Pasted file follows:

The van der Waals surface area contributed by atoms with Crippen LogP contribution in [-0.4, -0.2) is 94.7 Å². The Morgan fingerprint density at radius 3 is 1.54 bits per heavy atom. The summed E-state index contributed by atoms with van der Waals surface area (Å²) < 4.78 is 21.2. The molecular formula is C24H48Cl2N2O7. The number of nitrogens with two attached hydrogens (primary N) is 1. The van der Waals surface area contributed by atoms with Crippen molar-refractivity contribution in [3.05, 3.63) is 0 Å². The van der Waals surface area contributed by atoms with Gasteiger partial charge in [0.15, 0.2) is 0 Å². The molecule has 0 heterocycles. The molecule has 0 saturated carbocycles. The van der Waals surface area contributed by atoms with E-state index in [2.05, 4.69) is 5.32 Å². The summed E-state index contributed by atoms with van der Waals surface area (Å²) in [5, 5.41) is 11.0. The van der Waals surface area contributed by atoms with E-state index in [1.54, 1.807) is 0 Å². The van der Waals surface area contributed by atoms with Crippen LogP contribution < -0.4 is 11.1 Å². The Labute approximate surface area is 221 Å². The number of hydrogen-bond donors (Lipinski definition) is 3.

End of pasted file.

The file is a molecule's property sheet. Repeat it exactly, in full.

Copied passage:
The van der Waals surface area contributed by atoms with Crippen LogP contribution in [-0.4, -0.2) is 94.7 Å². The Morgan fingerprint density at radius 3 is 1.54 bits per heavy atom. The summed E-state index contributed by atoms with van der Waals surface area (Å²) < 4.78 is 21.2. The molecular formula is C24H48Cl2N2O7. The number of nitrogens with two attached hydrogens (primary N) is 1. The van der Waals surface area contributed by atoms with Crippen molar-refractivity contribution in [3.05, 3.63) is 0 Å². The van der Waals surface area contributed by atoms with Gasteiger partial charge in [0.15, 0.2) is 0 Å². The molecule has 0 heterocycles. The molecule has 0 saturated carbocycles. The van der Waals surface area contributed by atoms with E-state index in [2.05, 4.69) is 5.32 Å². The summed E-state index contributed by atoms with van der Waals surface area (Å²) in [5, 5.41) is 11.0. The van der Waals surface area contributed by atoms with E-state index in [1.54, 1.807) is 0 Å². The van der Waals surface area contributed by atoms with Crippen LogP contribution < -0.4 is 11.1 Å². The Labute approximate surface area is 221 Å². The number of hydrogen-bond donors (Lipinski definition) is 3.